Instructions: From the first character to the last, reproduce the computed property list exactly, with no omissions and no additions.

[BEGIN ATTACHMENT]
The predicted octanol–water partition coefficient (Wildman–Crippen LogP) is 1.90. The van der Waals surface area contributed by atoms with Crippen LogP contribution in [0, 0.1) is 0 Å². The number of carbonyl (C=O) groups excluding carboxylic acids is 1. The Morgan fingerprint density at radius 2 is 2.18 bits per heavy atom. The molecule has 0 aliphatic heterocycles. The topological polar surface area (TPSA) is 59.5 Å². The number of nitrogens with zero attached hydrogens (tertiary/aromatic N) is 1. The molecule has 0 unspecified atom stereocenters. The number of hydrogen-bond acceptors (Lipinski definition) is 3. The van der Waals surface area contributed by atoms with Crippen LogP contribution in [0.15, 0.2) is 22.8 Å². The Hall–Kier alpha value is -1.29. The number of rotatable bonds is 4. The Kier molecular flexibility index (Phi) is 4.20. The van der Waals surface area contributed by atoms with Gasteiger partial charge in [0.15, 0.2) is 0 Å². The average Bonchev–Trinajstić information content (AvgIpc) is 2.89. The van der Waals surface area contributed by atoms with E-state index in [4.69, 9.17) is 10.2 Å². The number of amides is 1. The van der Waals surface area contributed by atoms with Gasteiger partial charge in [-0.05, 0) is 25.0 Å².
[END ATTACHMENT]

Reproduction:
The predicted octanol–water partition coefficient (Wildman–Crippen LogP) is 1.90. The van der Waals surface area contributed by atoms with Crippen LogP contribution in [0, 0.1) is 0 Å². The number of carbonyl (C=O) groups excluding carboxylic acids is 1. The Morgan fingerprint density at radius 2 is 2.18 bits per heavy atom. The molecule has 0 aliphatic heterocycles. The topological polar surface area (TPSA) is 59.5 Å². The number of nitrogens with zero attached hydrogens (tertiary/aromatic N) is 1. The molecule has 0 unspecified atom stereocenters. The number of hydrogen-bond acceptors (Lipinski definition) is 3. The van der Waals surface area contributed by atoms with Crippen LogP contribution in [0.15, 0.2) is 22.8 Å². The Hall–Kier alpha value is -1.29. The number of rotatable bonds is 4. The Kier molecular flexibility index (Phi) is 4.20. The van der Waals surface area contributed by atoms with Gasteiger partial charge in [0.15, 0.2) is 0 Å². The average Bonchev–Trinajstić information content (AvgIpc) is 2.89. The van der Waals surface area contributed by atoms with E-state index in [4.69, 9.17) is 10.2 Å². The number of amides is 1. The van der Waals surface area contributed by atoms with Gasteiger partial charge in [-0.05, 0) is 25.0 Å².